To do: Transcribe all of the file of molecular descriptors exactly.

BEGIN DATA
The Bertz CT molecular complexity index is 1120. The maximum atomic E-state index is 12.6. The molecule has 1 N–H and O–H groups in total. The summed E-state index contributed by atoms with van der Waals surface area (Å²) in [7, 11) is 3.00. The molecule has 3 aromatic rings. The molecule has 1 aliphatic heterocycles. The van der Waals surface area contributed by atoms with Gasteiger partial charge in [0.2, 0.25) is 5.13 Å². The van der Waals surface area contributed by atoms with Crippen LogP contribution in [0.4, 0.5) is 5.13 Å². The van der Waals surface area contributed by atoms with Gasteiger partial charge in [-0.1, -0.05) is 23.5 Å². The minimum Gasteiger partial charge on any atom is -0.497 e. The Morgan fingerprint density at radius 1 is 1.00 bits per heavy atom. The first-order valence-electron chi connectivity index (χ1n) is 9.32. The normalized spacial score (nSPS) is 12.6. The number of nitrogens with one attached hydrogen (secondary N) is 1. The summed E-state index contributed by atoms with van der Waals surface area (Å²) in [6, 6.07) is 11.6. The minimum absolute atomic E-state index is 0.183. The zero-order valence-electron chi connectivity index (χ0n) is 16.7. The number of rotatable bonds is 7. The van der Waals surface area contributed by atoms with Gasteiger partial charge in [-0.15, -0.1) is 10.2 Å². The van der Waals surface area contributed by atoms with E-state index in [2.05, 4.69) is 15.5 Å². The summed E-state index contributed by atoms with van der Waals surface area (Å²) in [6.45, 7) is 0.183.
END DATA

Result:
The Bertz CT molecular complexity index is 1120. The maximum atomic E-state index is 12.6. The molecule has 1 N–H and O–H groups in total. The summed E-state index contributed by atoms with van der Waals surface area (Å²) in [7, 11) is 3.00. The molecule has 3 aromatic rings. The molecule has 1 aliphatic heterocycles. The van der Waals surface area contributed by atoms with Gasteiger partial charge in [0.2, 0.25) is 5.13 Å². The van der Waals surface area contributed by atoms with Crippen LogP contribution in [0.4, 0.5) is 5.13 Å². The van der Waals surface area contributed by atoms with Gasteiger partial charge in [-0.1, -0.05) is 23.5 Å². The minimum Gasteiger partial charge on any atom is -0.497 e. The Morgan fingerprint density at radius 1 is 1.00 bits per heavy atom. The first-order valence-electron chi connectivity index (χ1n) is 9.32. The normalized spacial score (nSPS) is 12.6. The number of nitrogens with one attached hydrogen (secondary N) is 1. The summed E-state index contributed by atoms with van der Waals surface area (Å²) in [6, 6.07) is 11.6. The minimum absolute atomic E-state index is 0.183. The zero-order valence-electron chi connectivity index (χ0n) is 16.7. The number of rotatable bonds is 7. The van der Waals surface area contributed by atoms with Gasteiger partial charge in [-0.15, -0.1) is 10.2 Å². The van der Waals surface area contributed by atoms with E-state index in [2.05, 4.69) is 15.5 Å². The summed E-state index contributed by atoms with van der Waals surface area (Å²) in [6.45, 7) is 0.183.